Wednesday, July 8, 2009

A Debate


Muhammed Ali. Miami, 1970. Photograph by Danny Lyon. Copyright Magnum Photos.


Michael Jackson and Bubbles. 1988. Jeff Koons.


I was walking back to the gallery last night when I ran into Roy Lebenthal (the owner of the Pop Burger restaurants and a savvy collector) and Adam Cohen (a director at the Gagosian Gallery) having a drink outdoors at Cookshop. Being one of those beautiful summer evenings that makes you want to dilly dally, I stood around schmoozing with them for a while and eventually our talk came round to the question of whether Michael Jackson or Muhammed Ali was more important in the grand scheme of things. Adam was convinced it was indisputably Jackson. I felt equally strongly it was Ali. Roy seemed to be somewhat on the fence.

I know that photographically speaking, there's no question that from a visual art point of view, the wealth of great images of Ali blows Michael Jackson away.

Your feelings please.

18 comments:

Russ said...

The pictures you posted tell the story by themselves. Ali was, and is, The Greatest.

Becky said...

That picture of Ali is stunning.

I think that so many of the enduring images of Michael Jackson are actually videos -- particularly the video for "Thriller". I'm not sure there's a single image that captures his great performing talent. You had to see MJ in motion for him to really leap out at you, I think. Whereas Muhammad Ali had (still has?) such a presence about him that it can be captured in a single image.

I'm not sure who was more important in the grand scheme of things -- I think I'm far too young to truly appreciate Muhammad Ali -- but I agree with you that Ali takes it photographically.

The Year in Pictures said...

To Becky -

Thank you for a thoughtful response.

JD.

museoelisa said...

I'm not sure what you mean by "the grand scheme of things". Jackson's music has probably affected more people than Ali's boxing accomplishments, but if you're talking about role models or taking into account someone's character as well as their accomplishments I don't see how Jackson can even be considered alongside Ali.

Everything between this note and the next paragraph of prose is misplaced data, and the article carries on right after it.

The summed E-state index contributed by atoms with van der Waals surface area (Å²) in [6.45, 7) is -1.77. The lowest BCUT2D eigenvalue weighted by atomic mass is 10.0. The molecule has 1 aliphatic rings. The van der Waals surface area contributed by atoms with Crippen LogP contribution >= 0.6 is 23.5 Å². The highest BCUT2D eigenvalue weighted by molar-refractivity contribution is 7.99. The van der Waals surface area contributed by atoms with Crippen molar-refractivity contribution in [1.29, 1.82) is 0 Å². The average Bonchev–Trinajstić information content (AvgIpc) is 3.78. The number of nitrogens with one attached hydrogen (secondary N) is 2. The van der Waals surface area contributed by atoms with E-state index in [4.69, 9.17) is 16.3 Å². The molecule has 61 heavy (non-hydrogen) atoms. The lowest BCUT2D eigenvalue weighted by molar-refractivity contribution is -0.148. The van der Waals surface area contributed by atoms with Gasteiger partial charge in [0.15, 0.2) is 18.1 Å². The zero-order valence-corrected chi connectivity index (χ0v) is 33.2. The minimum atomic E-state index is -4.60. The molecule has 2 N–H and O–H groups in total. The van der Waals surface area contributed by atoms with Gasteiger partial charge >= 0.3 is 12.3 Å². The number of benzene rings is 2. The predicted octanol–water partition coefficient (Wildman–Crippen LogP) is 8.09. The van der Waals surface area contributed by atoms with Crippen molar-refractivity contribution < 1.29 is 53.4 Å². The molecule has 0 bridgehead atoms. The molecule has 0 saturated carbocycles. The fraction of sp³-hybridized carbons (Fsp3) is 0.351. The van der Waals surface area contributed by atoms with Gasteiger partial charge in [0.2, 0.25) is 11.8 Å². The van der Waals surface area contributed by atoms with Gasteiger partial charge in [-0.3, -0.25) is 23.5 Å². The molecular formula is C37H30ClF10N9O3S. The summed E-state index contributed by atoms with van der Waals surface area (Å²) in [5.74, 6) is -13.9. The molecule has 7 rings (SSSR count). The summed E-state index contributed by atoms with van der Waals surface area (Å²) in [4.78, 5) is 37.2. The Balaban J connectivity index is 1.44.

Patrick said...

http://tbn0.google.com/hosted/images/c?q=6ea0eb80175f93f6_landing

http://graphics8.nytimes.com/packages/flash/photo/20090626-Behind-Scales/20090626-Behind-Scales-190px.jpg

http://lens.blogs.nytimes.com/2009/06/26/behind-4/

I'm sure you're aware of the NYTimes Lens Blog, which the last 2 links are from, but I think from an images standpoint, the gap between the two is not as large, even though the reason those images might be "great" may differ. They seem to show the opposite ends of a stardom spectrum. Almost all images of Ali seem to show his greatness, while images of MJ only show greatness while he's on stage or on the red carpet. On top of that, we shouldn't underestimate the documentation of MJ's transformation over the years.

Though I am too young to fully realize Ali's importance (and probably MJ's also), I find from a cultural standpoint that Ali seems to be so universally admired, especially considering his stance on Vietnam and such.

Zander said...

They are different. Too different to compare that way. The locus of their affect is on different generations. Jackson was an entertainer, Ali was an activist. The weight is different.

Suzanne Graff said...

Along with many in my demographic (aged), I felt the hubbub surrounding Jackson's death was driven by the celebrity industry. Luckily for me, World Have Your Say, an international call-in show from the BBC, spent an hour on the subject. What was particularly revelatory were the comments from men from places like Sri Lanka and Guam, who felt they had been given access to their very souls through Jackson; one having pursued education, another mastery of the guitar, and so forth.
Jackson appears to be, like Ali, a force beyond himself. Both allowed the culture(s) in which they operated to see the world in a wholly new way.

indigo16 said...

As an aspirational role model, Ali
As a photographic model, Ali
As a global model, Ali
As a life less lived, Jackson

Anonymous said...

"In the grand scheme of things"
I like that,it makes you stand back and try to be objective.
"Culturally" which of them was more important?

"Who will stand the passage of time better?"

There is only one answer!

Muhammed Ali.

Micheal Jackson was my generation and I was greatly inspired by his talent and how he used it particularly in video.